Ideally the tutors would be young men, not more than two or three years older than their pupils, who had recently finished their own course of studies at the University and gained honours in their exams, or else were (or had recently been) holders of scholarships.
They would be ‘half companions, half advisers of their pupils, that is, of the students; and while their formal office would be that of preparing them for the Professors’ Lectures, and the Examinations […], they would be thrown together with them in their amusements and recreations; and, gaining their confidence from their almost parity of age, and their having so lately been what the others are still, they may be expected to exercise a salutary influence over them, and will often know more about them than anyone else.’ (Report for the Year 1854–55)
As at Oxford the ‘real working men were, not the Professors, but the Tutors’; they ‘will be the real strength of the institution’. Being ‘young men who go through the drudgery of preparing the students for examination, and see that they profit by the Professors’ Lectures’, the tutors needed to live alongside their pupils. ‘They will have nothing to do with discipline, but be as much as possible the friends of their charge. They will not be responsible for their conduct, but for their intellectual proficiency’.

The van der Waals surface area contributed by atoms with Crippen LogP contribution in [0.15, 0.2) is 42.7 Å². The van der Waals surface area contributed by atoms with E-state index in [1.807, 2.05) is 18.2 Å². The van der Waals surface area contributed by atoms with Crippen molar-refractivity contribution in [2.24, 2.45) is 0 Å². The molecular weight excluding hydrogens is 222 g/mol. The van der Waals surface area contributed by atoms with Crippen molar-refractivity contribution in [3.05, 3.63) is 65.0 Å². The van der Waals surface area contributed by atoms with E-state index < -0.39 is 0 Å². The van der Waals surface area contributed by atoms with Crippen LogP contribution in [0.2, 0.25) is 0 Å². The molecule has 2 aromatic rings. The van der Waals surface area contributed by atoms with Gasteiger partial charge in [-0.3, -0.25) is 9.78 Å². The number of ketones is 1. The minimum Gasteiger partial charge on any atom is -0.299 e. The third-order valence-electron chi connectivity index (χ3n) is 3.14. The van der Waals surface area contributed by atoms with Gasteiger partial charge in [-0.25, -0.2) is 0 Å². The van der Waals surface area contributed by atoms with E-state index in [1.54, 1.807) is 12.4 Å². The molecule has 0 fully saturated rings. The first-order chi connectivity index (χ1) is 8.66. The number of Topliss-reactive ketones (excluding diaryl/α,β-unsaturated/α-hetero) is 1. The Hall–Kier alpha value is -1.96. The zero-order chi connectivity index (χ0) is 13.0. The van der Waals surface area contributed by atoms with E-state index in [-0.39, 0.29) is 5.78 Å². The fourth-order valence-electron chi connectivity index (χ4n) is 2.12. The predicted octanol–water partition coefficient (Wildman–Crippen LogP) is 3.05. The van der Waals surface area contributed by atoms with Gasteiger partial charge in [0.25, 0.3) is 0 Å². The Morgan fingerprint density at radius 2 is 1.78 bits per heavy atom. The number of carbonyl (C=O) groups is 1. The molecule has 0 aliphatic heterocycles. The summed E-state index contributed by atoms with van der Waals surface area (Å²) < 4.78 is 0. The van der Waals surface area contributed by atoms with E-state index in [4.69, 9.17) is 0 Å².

Newman expected them ‘to gain the confidence and intimacy of the young men – and, in this way, to smooth the Dean’s work’, hence the insistence that they ought to have nothing to do with discipline, ‘for else, good bye to the confidence I speak of’.
While the college was the main setting for general discipline (in the wider sense of ‘training’), the college tutorial was the ideal vehicle for the student’s intellectual discipline: ‘his diligence will be steadily stimulated; he will be kept up to his aim; his progress will be ascertained, and his week’s work, like a labourer’s, measured. It is not easy for a young man to determine for himself whether he has mastered what he has been taught; a careful catechetical training, and a jealous scrutiny into his power of expressing himself and of turning his knowledge to account, will be necessary, if he is really to profit from the able Professors whom he is attending; and all this he will gain from the College Tutor.’ (Rise and progress of universities)
Newman’s idea of the tutor’s role touches on much that makes him special as an educational thinker – and much that is characteristic of him as a person: his recognition of the importance of education for the development of young people; his love of his fellow human beings; his caritas; his stress on the formative value of personal influence; his appreciation for the personal element in the process of understanding and embracing knowledge and faith; his patience with human weakness in the fitful process of maturation; his grasp of the obligations and rewards of the universal; his insistence on the practical. In particular, Newman held that moral and religious truths were best communicated and most likely to stir the heart by the power of personal influence, and that tutorials should be conducted on this basis. These views were not the outcome of research or reading, but rather the result of many years in education, during which he had tried to live out his high ideals and to observe critically and ponder on what he saw around him.